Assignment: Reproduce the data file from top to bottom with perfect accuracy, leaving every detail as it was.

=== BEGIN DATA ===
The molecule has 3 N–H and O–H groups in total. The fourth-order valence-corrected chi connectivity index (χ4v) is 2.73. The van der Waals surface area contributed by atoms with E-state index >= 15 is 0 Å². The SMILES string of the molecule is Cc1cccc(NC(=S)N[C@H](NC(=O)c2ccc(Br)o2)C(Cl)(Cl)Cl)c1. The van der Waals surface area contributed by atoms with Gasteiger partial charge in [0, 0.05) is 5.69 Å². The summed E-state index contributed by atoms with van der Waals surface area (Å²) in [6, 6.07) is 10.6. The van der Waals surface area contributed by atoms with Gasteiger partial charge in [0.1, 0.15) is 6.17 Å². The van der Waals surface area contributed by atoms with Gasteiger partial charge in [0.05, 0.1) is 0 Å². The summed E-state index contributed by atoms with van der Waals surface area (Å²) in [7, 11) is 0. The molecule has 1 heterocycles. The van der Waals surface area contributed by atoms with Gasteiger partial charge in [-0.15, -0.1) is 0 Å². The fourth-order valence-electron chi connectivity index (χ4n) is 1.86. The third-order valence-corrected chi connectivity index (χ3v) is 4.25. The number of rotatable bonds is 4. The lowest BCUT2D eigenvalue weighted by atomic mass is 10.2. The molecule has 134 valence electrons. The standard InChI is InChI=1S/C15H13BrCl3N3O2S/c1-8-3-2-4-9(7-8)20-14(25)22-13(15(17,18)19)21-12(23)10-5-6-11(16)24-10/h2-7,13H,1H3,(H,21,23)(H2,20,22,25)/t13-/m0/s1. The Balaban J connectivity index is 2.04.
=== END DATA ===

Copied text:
The molecule has 3 N–H and O–H groups in total. The fourth-order valence-corrected chi connectivity index (χ4v) is 2.73. The van der Waals surface area contributed by atoms with E-state index >= 15 is 0 Å². The SMILES string of the molecule is Cc1cccc(NC(=S)N[C@H](NC(=O)c2ccc(Br)o2)C(Cl)(Cl)Cl)c1. The van der Waals surface area contributed by atoms with Gasteiger partial charge in [0, 0.05) is 5.69 Å². The summed E-state index contributed by atoms with van der Waals surface area (Å²) in [6, 6.07) is 10.6. The van der Waals surface area contributed by atoms with Gasteiger partial charge in [0.1, 0.15) is 6.17 Å². The van der Waals surface area contributed by atoms with Gasteiger partial charge in [0.05, 0.1) is 0 Å². The summed E-state index contributed by atoms with van der Waals surface area (Å²) in [7, 11) is 0. The molecule has 1 heterocycles. The van der Waals surface area contributed by atoms with Gasteiger partial charge in [-0.15, -0.1) is 0 Å². The fourth-order valence-electron chi connectivity index (χ4n) is 1.86. The third-order valence-corrected chi connectivity index (χ3v) is 4.25. The number of rotatable bonds is 4. The lowest BCUT2D eigenvalue weighted by atomic mass is 10.2. The molecule has 134 valence electrons. The standard InChI is InChI=1S/C15H13BrCl3N3O2S/c1-8-3-2-4-9(7-8)20-14(25)22-13(15(17,18)19)21-12(23)10-5-6-11(16)24-10/h2-7,13H,1H3,(H,21,23)(H2,20,22,25)/t13-/m0/s1. The Balaban J connectivity index is 2.04.